Probe tube insertion depth measurements. Probe tube insertion depths (Figure 7) relative to the intertragal notch for males ranged from 29-41 mm for both placement methods (mean = 33.9 mm using VA; mean = 33.7 mm using PG). For the female group, the probe tube depth ranged from 25.5-34.5 mm (mean = 30.2 mm) using the visually assisted and a range of 25-35 (mean = 30.0 mm) using Probe Guide. As expected, probe tube depth by gender was significantly different (F(1, 0.584)=5995.110, p<.001>2=.345). However, when the probe tube insertion depths for the 40 ears (20 left and 20 right) were compared across the four placement conditions (ie, VA, VA-retest, PG, PG-retest), the ANOVA results indicated Placement Method was not significant (F(2.447, 95.424)=.780, p=.485, η2 =.020), nor was Method by Gender (F(2.467, 93.727)-.669, p=.545., η2=0.017).

Figure 7. Probe tube insertion depth relative to the intertragal notch for 20 male and 20 female ears. Each box represents the probe tube depth mean (x) median (—); measurement range (I), first quartile (bottom of box), third quartile (top of box), and outliers (•).

Observational reporting of the probe tube placement methods. Of the 160 probe tube placements, there were no reported incidences of contact with the tympanic membrane or discomfort reported using either of the two placement methods. Following each use of Probe Guide, the experienced clinician viewed and commented on the resulting placement. Of the 80 software-assisted Probe Guide placements, one placement was deemed to be too far away from the tympanic membrane (3 mm farther than the visually assisted method) and 5 placements were deemed to be at an appropriate distance but likely too close to the tympanic membrane when inserting a hearing aid or foam tip (2-3 mm closer than the visually assisted method). 


Proper probe tube placement is necessary for valid real-ear measurements, and is therefore an important aspect of verification. In an attempt to assist with this component, Audioscan developed an acoustic-based, software-driven probe tube placement tool called Probe Guide to evaluate the location of the probe tube in the ear canal.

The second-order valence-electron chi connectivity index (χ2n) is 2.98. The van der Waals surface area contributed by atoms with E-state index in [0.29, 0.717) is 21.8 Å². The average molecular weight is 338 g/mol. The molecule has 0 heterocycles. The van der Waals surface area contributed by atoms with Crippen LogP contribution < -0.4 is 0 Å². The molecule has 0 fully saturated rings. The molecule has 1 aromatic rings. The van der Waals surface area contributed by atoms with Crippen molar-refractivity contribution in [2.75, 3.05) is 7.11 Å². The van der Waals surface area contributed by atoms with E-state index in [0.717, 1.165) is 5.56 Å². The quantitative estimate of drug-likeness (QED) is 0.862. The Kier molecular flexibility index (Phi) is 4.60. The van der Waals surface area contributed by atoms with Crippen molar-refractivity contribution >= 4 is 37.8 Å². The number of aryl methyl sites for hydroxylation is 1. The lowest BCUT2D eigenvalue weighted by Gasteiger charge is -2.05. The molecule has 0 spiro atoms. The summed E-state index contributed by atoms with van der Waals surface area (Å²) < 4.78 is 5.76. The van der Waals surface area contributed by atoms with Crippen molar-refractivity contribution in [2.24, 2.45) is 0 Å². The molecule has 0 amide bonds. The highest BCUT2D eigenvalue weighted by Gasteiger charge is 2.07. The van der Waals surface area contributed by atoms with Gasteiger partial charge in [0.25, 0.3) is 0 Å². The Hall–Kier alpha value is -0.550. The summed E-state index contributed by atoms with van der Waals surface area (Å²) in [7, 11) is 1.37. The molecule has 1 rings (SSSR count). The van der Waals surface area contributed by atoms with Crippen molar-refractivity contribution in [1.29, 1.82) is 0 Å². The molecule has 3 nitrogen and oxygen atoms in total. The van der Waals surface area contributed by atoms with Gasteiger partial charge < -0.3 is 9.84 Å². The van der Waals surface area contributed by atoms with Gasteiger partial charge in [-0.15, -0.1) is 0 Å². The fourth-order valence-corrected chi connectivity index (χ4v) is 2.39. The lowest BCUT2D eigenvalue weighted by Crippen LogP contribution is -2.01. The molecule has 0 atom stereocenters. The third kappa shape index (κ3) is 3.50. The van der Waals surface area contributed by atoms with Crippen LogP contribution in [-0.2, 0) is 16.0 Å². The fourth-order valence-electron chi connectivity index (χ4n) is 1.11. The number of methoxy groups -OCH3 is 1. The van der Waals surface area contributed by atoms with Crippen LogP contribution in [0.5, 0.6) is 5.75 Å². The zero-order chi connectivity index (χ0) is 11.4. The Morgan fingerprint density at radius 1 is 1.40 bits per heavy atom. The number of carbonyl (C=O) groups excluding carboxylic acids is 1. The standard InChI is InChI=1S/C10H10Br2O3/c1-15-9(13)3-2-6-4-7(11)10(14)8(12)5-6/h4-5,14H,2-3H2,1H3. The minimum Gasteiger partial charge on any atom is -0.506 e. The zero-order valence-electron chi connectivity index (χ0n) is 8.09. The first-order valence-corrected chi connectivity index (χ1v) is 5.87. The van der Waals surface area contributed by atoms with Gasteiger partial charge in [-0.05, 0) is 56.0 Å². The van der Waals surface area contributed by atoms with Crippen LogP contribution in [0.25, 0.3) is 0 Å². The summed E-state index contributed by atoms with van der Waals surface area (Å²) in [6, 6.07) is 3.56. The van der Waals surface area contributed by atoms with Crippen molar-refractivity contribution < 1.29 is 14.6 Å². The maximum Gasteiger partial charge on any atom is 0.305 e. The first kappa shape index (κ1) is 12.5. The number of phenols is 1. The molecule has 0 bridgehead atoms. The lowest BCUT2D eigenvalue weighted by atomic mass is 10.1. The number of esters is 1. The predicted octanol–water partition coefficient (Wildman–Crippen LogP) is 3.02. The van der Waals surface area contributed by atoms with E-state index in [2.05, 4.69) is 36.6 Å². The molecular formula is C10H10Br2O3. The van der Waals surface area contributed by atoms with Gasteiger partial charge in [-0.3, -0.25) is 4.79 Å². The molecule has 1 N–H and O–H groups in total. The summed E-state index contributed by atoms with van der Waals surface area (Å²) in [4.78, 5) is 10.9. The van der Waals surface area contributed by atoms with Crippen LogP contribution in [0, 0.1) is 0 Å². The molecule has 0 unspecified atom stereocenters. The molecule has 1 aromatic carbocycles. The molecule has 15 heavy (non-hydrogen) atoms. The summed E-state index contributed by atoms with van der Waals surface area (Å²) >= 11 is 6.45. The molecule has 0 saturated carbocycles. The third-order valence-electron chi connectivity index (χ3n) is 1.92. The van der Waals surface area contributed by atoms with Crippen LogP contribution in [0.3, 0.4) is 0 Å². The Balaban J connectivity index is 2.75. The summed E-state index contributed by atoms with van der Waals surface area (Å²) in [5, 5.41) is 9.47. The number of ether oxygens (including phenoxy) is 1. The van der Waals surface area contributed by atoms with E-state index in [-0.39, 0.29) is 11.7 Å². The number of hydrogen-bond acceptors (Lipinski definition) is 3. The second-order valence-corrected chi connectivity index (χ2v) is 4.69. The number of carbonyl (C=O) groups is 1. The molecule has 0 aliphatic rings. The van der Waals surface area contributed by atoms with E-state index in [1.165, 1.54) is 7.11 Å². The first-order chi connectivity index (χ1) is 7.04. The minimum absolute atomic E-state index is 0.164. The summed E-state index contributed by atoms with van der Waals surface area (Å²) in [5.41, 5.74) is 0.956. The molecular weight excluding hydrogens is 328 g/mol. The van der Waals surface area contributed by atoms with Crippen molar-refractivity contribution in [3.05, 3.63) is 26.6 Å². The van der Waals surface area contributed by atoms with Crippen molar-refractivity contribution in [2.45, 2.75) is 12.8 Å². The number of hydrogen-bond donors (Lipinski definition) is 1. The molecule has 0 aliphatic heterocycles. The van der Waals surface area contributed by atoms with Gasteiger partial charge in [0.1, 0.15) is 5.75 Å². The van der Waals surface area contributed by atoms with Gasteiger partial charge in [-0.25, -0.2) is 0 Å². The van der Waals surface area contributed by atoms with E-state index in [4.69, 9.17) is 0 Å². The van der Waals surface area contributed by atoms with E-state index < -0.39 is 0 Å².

As previous acoustic methods of probe tube placement have been criticized for being time-consuming and complex,15 Probe Guide was designed to be more easily incorporated into the clinical REM workflow. The current study evaluated the accuracy of probe tube placement using this new tool in adult ears with normal outer and middle ear status. Results indicated that Probe Guide provided probe tube insertion depths and resulting REURs that were not significantly different from those obtained by an experienced clinician using the traditional visually assisted probe tube placement method. Test-retest reliability was good for both probe tube placement methods. In addition, Probe Guide resulted in acceptable probe tube placement across the ears evaluated in this study as assessed by an experienced clinician with no reported contact with the tympanic membrane. 

It is important to note that this project validated Probe Guide with adults presenting with normal outer and middle ear status, and outcomes with other clinical populations may vary. Further evaluation of this software-assisted probe tube placement tool is required to assess its performance with other patient groups, such as infants, children, and those with atypical outer and middle ear status. In addition, Probe Guide does not preclude the continued use of best-practice clinical protocols for probe tube placement with any patient, including otoscopy. 

With these considerations in mind, the positive findings of this study suggest Probe Guide is a useful tool that can assist clinicians with probe tube placement when needed. To the extent that confidence and/or lack of experience with probe tube placement is an obstacle to conducting REM, the results of this study should encourage clinicians to use Probe Guide as a means to more routinely incorporate REM into their practice.

About the authors: Paula Folkeard, AuD, is Research Audiologist/Project Coordinator at Western University’s National Centre for Audiology in London, Ontario. John Pumford, AuD, is Director of Audiology and Education; Jonathan Pietrobon, MESc, is Senior Product Developer at Audioscan in Dorchester, Ontario; and Susan Scollie, PhD, is a Professor at Western University and a researcher at the National Centre for Audiology.

Correspondence can be addressed to Dr Folkeard at: [email protected]

Citation for this article: Folkeard P, Pumford J, Pietrobon J, Scollie S. Evaluation of Probe Guide: Software-assisted probe tube placement in hearing aid fittings. Hearing Review. 2019;26(11).